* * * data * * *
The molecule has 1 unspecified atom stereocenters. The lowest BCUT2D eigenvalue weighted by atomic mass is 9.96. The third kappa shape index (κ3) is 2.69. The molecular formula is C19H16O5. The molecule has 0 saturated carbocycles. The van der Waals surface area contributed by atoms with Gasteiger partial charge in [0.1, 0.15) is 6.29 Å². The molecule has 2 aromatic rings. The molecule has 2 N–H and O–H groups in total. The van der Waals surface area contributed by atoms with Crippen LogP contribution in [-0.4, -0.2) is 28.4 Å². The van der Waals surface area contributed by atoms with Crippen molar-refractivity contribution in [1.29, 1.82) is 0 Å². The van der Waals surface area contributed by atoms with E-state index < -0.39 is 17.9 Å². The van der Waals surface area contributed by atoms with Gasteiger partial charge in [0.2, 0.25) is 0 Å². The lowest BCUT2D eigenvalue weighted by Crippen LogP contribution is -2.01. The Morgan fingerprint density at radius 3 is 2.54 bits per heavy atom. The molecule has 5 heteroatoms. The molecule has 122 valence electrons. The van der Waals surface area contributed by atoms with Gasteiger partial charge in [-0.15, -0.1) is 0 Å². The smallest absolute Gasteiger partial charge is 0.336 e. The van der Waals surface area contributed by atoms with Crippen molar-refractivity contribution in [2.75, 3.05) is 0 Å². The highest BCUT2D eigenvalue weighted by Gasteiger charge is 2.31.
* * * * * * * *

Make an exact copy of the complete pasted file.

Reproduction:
The molecule has 1 unspecified atom stereocenters. The lowest BCUT2D eigenvalue weighted by atomic mass is 9.96. The third kappa shape index (κ3) is 2.69. The molecular formula is C19H16O5. The molecule has 0 saturated carbocycles. The van der Waals surface area contributed by atoms with Gasteiger partial charge in [0.1, 0.15) is 6.29 Å². The molecule has 2 aromatic rings. The molecule has 2 N–H and O–H groups in total. The van der Waals surface area contributed by atoms with Crippen LogP contribution in [-0.4, -0.2) is 28.4 Å². The van der Waals surface area contributed by atoms with Crippen molar-refractivity contribution in [1.29, 1.82) is 0 Å². The van der Waals surface area contributed by atoms with E-state index < -0.39 is 17.9 Å². The van der Waals surface area contributed by atoms with Gasteiger partial charge in [0.2, 0.25) is 0 Å². The lowest BCUT2D eigenvalue weighted by Crippen LogP contribution is -2.01. The Morgan fingerprint density at radius 3 is 2.54 bits per heavy atom. The molecule has 5 heteroatoms. The molecule has 122 valence electrons. The van der Waals surface area contributed by atoms with Gasteiger partial charge in [-0.15, -0.1) is 0 Å². The smallest absolute Gasteiger partial charge is 0.336 e. The van der Waals surface area contributed by atoms with Crippen molar-refractivity contribution in [2.75, 3.05) is 0 Å². The highest BCUT2D eigenvalue weighted by Gasteiger charge is 2.31.